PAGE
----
The delegation from the University of Pennsylvania (Penn) had 27 students from the Master of Environmental Studies (M.E.S.) and Master of Science in Applied Geoscience programs in attendance at the World Water Forum. At the end of the week, some of us from Penn were invited to present solutions emerging from our institution. On Friday morning, three classmates and I highlighted a few water-related sustainability initiatives currently in place at Penn. Rupal Prasad began with an overview of the University’s Green Campus Parternship and the structural layout of our nearly 200-year old campus. I then described our unique outreach programs and explained to the young audience how exactly we connect with our undergraduates, graduate students, faculty and staff. Since American college and university students generally move away from home and onto higher education campuses at the age of 18, it is important that they learn and engage in a sustainable lifestyle to carry forward after graduation.
Abdoulkader Issoufou is working with Reseau Projection, with a group of 26 other young water professionals, to edit and translate the daily newsletter of the World Water Forum. Abdoulkader is from Niger, is otherwise employed by Save the Children, and runs the NGO (non-governmental organization) Ong Tassa. His story is different from many of his Reseau Projection colleagues, who are Americans, Europeans, and others from around the world. His reasons for engaging in the World Water Forum are hard-hitting and have affected his family for his whole life. He has come to the Forum to help create real solutions to water crises in the world.
Have you ever engaged in political debate or taught an informational session IN A SLUM? That’s what some were doing at the World Water Forum last week in the Village of Solutions’ make-shift demonstration slum. Veolia, the largest private water service company in the world, presented the stand pictured above as a ‘solution’ to the water crisis. On Tuesday morning, I had the opportunity to interview Thomas Hascoet, Project Manager for Veolia in Paris, about it. He began working with Veolia’s Social Connection Program in Morocco in 2006.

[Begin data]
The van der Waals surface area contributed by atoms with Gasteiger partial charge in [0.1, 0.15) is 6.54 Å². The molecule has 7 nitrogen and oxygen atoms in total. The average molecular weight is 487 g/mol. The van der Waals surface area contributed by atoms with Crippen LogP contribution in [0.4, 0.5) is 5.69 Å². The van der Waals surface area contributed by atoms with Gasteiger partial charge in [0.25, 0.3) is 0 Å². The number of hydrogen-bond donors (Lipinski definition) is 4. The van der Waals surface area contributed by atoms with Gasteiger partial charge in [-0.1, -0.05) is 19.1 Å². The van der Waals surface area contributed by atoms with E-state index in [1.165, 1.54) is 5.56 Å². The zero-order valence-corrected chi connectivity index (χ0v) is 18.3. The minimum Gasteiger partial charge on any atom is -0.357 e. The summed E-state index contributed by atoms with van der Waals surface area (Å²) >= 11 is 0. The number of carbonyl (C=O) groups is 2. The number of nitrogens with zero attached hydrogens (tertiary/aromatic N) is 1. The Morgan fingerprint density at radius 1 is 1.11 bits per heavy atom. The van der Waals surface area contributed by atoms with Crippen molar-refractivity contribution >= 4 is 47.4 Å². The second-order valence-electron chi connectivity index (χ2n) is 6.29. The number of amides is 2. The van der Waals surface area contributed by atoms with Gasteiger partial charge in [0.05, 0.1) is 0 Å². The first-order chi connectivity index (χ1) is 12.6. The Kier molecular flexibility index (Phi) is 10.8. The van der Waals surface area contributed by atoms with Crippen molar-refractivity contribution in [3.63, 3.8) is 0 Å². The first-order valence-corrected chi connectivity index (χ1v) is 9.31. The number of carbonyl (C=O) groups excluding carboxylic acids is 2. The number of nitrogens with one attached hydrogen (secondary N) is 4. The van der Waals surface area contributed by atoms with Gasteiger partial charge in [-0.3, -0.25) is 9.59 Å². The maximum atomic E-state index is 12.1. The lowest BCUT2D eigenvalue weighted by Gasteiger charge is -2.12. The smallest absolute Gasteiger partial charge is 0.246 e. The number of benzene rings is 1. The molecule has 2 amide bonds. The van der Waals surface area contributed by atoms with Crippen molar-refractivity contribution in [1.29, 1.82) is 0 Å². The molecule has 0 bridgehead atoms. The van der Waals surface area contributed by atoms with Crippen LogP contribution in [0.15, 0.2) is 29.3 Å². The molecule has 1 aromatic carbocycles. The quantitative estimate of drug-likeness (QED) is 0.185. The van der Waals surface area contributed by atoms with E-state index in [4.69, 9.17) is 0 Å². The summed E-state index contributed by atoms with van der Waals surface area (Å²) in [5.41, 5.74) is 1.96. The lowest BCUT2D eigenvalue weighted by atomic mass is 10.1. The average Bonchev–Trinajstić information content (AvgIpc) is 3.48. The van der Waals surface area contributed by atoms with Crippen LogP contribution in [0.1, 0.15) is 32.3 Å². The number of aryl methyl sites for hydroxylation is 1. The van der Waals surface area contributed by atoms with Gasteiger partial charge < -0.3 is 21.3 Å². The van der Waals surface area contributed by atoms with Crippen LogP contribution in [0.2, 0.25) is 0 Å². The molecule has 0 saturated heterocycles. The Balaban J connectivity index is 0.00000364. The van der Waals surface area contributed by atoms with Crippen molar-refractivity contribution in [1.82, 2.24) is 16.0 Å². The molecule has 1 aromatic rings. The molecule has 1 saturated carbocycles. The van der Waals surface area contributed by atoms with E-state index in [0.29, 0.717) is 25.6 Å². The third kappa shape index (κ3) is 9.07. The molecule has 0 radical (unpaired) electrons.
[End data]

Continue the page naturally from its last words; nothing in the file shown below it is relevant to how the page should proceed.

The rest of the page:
Ladies from all corners of the world dressed in a rainbow of colors of their national dress to create the most diverse modeling catwalk you’ve ever seen. On Wednesday morning, I walked with these women (and two gentlemen) down the “catwalk” at the Women for Water Partnership (WfWP) “Presenting New Thinking New Challenges” session of the World Water Forum. The room was packed with both genders and people from around the world, which was exciting. WfWP is a strategic “alliance of local, national and international women’s organizations and networks, active in the areas of sustainable development, water & sanitation, poverty, and gender”, chaired by Alice M. Bouman-Dentener. My University of Pennsylvania Master of Environmental Studies colleagues work with WfWP Communications and Advocacy Chair Kusum Athukorala on Penn’s new journal on women and water issues, wH2O.
Student reporters Sharon Muli and Marissa Rosen arrived in Marseille early for the World Water Forum 6 and visited the nearby town of Cassis. We initially intended simply to explore the natural beauty of the calanques, where cliffs meet clear blue lagoons on the western point of the French Riviera. We soon learned about the region’s freshwater after being approached by Anthony Solari who offered to be our English translator for the French-only tour. Once the boat departed from the port, he explained the unique limestone rock features of the cliffs, the history of mining in this area, and the local efforts to extract drinking water. The boat went by jubilant hikers and adventurers who were strolling along the cliffs and skimming rocks into the waters below them.
Last night, I got a rare chance to participate in the behind-the-scenes development of a global movement. I was one of eight students who met in a nearby hotel lobby to write up our definitions of the three established Water Youth Movement pillars — Education, Crossing Boundaries and Innovation — and create a pivotal structural document outlining the Movement’s mission and goals that will be presented to the sixth World Water Forum Secretariat tomorrow. The group included the three leaders of the Youth Task Force, the governing body of the Water Youth Movement — Matt Agarwala, Rozemarinj ter Horst, and Marie-Alix Prat. The Water Youth Movement was organized by the Emerging Academic Program, in collaboration with Youth Diplomacy of France, The World Youth Parliament for Water, the Water and Youth International Movement, and other progressive youth-led associations. While the participating youth have had a presence at the past five World Water Forums, this conference in Marseille is the first chance the Youth Task Force has had a significant presence and voice amongst the businesses, diplomats, and NGO’s that participate in these global-level meeting. The opportunity to participate arose from attending the Youth Task Force Opening Session, which Sharon covered in more detail here.